Returns to shareholders
Jackson aims to return between $425 million and $525 million to shareholders this year. That’s roughly the equivalent of 17-21.5% of the business in a year. The returns to shareholders consist of a quarterly dividend of $0.55 yielding a yield of approximately 7% and a share buyback of up to $338 million.
Annuity companies generally perform better in a rising rate environment because their products will generate a higher return for customers, making them more attractive. At the same time, annuities are often preferred to bonds because their price does not drop like bonds do in a rising rate environment. As central banks in the western world raise the overnight rate, they saw the yield on annuities rise, which should lead to new inflows into annuities.
Additional demand is being created by market instability and geopolitical uncertainty as investors seek safe havens. As the Russian-Ukrainian conflict continues and tensions continue to rise, investors should continue to seek safety. Annuities are comparable to a life insurance policy in terms of security. For many investors who want income from their portfolio, an annuity makes more sense than a life insurance policy. An annuity also tends to hold its value better than bonds. These factors are attractive to investors and savers with a low tolerance for risk.
Inflation effectively works like a tax on your capital, lowering your total return. Realizing this can make an investment in an annuity much less attractive because, at least in real terms, many investors will experience a real loss. This makes them even less attractive to the majority of people buying annuities who are retirees who will be using the payments to live on and may need their investment to last for a long time. Jackson specializes in this type of investing and has several risk management techniques to mitigate these risks, but basic inflation risk will remain on many investors’ minds.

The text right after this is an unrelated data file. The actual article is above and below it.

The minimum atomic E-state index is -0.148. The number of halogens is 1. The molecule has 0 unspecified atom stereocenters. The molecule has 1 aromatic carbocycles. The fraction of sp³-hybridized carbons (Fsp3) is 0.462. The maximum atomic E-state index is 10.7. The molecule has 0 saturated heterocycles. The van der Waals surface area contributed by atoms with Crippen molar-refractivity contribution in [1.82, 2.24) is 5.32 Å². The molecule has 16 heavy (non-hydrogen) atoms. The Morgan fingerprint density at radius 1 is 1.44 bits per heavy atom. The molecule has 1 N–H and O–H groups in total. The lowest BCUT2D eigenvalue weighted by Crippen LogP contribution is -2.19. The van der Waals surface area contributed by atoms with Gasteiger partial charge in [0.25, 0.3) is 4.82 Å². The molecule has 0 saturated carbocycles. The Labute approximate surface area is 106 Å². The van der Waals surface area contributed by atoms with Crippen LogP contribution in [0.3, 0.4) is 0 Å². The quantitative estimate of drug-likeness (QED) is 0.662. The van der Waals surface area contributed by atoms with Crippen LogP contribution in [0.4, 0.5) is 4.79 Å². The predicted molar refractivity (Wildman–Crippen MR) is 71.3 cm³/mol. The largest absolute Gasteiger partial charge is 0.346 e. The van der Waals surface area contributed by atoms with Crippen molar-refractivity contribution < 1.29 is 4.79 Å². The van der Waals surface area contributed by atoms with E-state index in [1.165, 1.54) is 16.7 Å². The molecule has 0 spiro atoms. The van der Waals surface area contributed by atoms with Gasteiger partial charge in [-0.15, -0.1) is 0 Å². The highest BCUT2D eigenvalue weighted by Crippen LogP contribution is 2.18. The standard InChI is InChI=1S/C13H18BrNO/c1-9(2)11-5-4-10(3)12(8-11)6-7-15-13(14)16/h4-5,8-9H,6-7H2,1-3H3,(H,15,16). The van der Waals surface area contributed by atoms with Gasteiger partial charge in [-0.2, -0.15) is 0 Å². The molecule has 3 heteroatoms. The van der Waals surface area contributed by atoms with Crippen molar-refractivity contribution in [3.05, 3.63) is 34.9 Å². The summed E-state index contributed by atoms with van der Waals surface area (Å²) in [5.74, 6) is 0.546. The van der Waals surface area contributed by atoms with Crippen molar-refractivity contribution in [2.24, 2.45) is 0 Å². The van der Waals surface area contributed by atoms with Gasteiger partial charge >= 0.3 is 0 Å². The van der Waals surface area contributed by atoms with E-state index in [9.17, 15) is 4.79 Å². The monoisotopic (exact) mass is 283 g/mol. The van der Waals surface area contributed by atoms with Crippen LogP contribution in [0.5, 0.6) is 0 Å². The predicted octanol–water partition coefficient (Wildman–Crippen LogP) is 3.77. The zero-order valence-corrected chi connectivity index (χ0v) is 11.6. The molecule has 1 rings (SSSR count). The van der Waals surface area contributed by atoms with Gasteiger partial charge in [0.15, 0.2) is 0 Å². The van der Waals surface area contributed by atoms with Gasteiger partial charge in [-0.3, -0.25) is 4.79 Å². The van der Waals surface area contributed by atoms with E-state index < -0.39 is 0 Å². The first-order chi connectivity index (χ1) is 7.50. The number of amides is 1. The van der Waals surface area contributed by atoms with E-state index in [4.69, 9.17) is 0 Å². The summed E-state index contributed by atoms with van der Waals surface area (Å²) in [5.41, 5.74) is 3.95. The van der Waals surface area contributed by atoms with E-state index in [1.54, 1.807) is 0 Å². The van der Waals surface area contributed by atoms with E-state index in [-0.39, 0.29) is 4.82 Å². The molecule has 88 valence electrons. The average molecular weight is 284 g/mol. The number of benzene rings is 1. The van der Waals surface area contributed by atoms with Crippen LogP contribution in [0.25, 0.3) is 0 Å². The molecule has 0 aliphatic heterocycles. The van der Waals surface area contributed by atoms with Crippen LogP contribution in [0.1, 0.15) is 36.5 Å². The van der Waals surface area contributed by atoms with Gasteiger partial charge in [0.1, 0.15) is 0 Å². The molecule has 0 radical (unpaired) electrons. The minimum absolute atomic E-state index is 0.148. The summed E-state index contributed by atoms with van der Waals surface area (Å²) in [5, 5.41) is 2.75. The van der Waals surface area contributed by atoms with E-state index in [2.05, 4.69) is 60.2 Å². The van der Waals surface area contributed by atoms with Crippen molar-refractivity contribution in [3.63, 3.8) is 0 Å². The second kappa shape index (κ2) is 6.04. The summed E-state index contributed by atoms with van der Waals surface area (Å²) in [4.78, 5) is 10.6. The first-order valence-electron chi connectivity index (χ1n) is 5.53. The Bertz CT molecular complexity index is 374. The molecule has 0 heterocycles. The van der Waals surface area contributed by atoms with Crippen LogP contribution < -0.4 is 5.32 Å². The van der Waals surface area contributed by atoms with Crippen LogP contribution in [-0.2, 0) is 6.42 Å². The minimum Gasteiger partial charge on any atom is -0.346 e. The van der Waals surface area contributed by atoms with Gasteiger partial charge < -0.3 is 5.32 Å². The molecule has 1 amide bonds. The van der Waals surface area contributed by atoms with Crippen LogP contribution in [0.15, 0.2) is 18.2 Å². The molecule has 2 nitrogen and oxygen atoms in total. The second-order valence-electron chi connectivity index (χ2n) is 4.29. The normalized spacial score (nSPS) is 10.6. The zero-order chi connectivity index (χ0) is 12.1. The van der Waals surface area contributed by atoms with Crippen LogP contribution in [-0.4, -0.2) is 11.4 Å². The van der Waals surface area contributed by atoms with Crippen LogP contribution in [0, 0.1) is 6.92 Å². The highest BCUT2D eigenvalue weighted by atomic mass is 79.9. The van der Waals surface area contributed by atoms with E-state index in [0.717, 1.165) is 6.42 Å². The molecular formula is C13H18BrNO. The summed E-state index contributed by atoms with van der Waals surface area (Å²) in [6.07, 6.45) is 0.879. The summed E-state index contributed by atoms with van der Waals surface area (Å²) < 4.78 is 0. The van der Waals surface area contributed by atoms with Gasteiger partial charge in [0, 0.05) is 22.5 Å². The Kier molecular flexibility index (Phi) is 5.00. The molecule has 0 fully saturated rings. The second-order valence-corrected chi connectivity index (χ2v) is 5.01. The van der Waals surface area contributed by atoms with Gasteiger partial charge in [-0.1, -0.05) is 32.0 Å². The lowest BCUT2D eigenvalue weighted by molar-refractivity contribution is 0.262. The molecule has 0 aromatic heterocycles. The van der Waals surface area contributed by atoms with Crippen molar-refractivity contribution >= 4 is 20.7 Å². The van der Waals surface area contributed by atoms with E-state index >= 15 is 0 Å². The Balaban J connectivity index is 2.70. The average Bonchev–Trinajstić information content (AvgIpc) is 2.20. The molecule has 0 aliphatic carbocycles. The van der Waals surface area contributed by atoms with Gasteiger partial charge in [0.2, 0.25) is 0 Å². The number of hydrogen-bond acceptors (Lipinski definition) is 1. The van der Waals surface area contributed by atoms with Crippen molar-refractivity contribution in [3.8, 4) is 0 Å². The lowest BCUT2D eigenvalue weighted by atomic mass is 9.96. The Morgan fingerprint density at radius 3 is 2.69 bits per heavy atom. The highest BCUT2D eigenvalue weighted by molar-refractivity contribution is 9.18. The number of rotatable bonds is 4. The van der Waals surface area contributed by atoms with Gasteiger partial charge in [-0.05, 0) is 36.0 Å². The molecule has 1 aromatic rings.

Asset market decline
Falling prices in the asset market will prove to be a headwind for Jackson for two reasons. The first is that the company’s stock price will struggle to rise when the overall market is down. This is especially true with a high percentage of institutional owners who may be looking to sell to strengthen their balance sheets. The second is the effect of falling bond and mortgage prices. These constitute the majority of the assets held and are mostly hedged. However, if you look at their earnings presentation, if we start to see a slump in risk assets instead of the orderly selling that we’ve had, that will be negative.
Jackson Financial is the most profitable company in its industry, growing double digits, maintaining a strong balance sheet and expecting to return between 17% and 21% of the company to shareholders. This company will experience earnings volatility and I expect fluctuations in the share price as institutions continue to accumulate and sell stock. Over the long term, I think the setup is there for Jackson to deliver significant returns to shareholders. For these reasons, I again rate Jackson Financial as a solid buy.